Board of Trustees Business Meeting Retirement Remarks


Friday, August 14, 2020

Indiana University President Michael A. McRobbie announced he will retire as planned during an Aug. 14 Board of Trustees meeting.

Trustees—at the December 2015 Board of Trustees meeting, you approved an extension of my contract as president of Indiana University for one year to June 30, 2021, to allow for all the activities associated with our bicentennial year to be completed before the search began for a new president.

Most of these activities have now been completed. At the October Board of Trustees meeting this year, we will announce the final details of our immensely successful For All Bicentennial Campaign and provide a final report on the completion of our transformative Bicentennial Strategic Plan. Unfortunately, our commemorations of the Bicentennial itself, which were in full swing earlier this year, were dramatically curtailed and truncated by the coronavirus pandemic, though we hope that some of these commemorative events can still be scheduled this bicentennial calendar year or this academic year. Of course, we were still able to hold a series of memorable and historic events officially commemorating and celebrating the bicentennial, including on the day of our bicentennial, January 20, 2020.

So, given the successful conclusion of all these bicentennial initiatives, it is my intention to retire as president of Indiana University as planned on June 30, 2021. Announcing my retirement now will ensure that you have enough time to commence a search for my successor. I thank you for the trust you placed in me over 13 years ago, and for your constant and unfailing support ever since.

Of course, there is never a good time to leave the place and people you love. I recognize this announcement arrives in the midst of a time when thousands in the IU community are working tirelessly to ensure the safest possible start to the fall semester. I am, of course, completely committed to continuing to work with all of them to overcome the challenges of the COVID-19 pandemic and ensure that the university emerges better than ever from this present crisis.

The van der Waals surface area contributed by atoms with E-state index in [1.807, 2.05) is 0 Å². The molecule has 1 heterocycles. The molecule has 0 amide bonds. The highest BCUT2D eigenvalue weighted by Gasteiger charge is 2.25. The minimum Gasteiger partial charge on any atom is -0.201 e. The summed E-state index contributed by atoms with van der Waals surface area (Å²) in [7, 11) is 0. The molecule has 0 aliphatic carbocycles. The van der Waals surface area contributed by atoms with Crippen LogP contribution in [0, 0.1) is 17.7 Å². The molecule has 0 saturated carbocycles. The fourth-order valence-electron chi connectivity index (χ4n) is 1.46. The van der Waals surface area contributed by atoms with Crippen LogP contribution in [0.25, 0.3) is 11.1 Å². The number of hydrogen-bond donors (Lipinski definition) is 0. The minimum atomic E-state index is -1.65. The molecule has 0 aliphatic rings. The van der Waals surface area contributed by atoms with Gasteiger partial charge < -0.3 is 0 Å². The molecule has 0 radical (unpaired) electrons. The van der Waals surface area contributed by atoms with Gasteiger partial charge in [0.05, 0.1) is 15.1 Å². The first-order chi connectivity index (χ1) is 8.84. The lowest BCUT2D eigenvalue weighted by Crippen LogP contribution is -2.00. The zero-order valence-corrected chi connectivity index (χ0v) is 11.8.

By June 30, 2021, I will have been president of Indiana University for 14 years, which will be one of the longer presidential tenures in IU’s history and one of the longer recent tenures among AAU presidents. And by the end of 2020, I will have served Indiana University in senior positions for 24 years—over a third of my life.

I came to Indiana University in January 1997 from a foreign country and from a modest background, the first in my family with a degree, to be IU’s first VP for Information Technology. One of the first senior members of the university I met was Herman Wells. Never did I for one second dream that less than 10 years later I would be named as one of his successors.

I am a proud immigrant who became a citizen 10 years ago. That I was welcomed to this country and was able to rise to this position reflects the very best of the United States as a country that embraced immigrants and valued them for what they can contribute to strengthening the country in countless ways. The United States is, after all, a country of immigrants. Twenty percent of the presidents of American universities in the AAU are foreign born as are, it is estimated, 20 percent of our faculty. It is my hope, and I am sure that of many of us, that one day we will again see immigration and immigrants widely valued for how they strengthen the United States and not demonized as undesirables.

In this context, I am particularly proud of all that we have been able to do to renew and rejuvenate Indiana University’s international engagement. I have noted repeatedly that our three principal missions—the creation, dissemination, and preservation of knowledge, are completely global in character and do not take place within the isolated confines of a single country. International engagement is fundamental to who we are and what we do. To ignore this is to become isolated, parochial and, ultimately, second-rate. This engagement has, of course, suffered a difficult setback with the pandemic. But it is crucial that as a great research university we lead the way to rapid recovery and re-engagement in this area as the impact of the pandemic begins to subside.

I am immensely proud of all that has been accomplished over the period I have been president. All the change and effort have, I believe, consolidated and elevated IU’s position as one of America’s premier and leading research universities. I will be reviewing these accomplishments in detail in my final State of the University address later this year, as well as describing the challenges the university faces in the future and what needs to be done to build on and sustain the gains we have made.

But this has not been a one-person show. It is the collective product of the hard and unremitting work of the members, past and present, of an outstanding Cabinet of vice presidents who are masters of their fields; an excellent group of deans and chancellors; the strong support of the faculty who, contrary to media mythology, have embraced change not resisted it; an exceptional staff right across the university whose professionalism and dedication has been the lynch-pin of so many of our successes; and a highly talented and engaged student body who, year after year, graduate to build careers that bring great pride and distinction to Indiana University. I thank them all most sincerely personally and on behalf of Indiana University for all their efforts.

All of these people can be immensely proud over the last 13 years: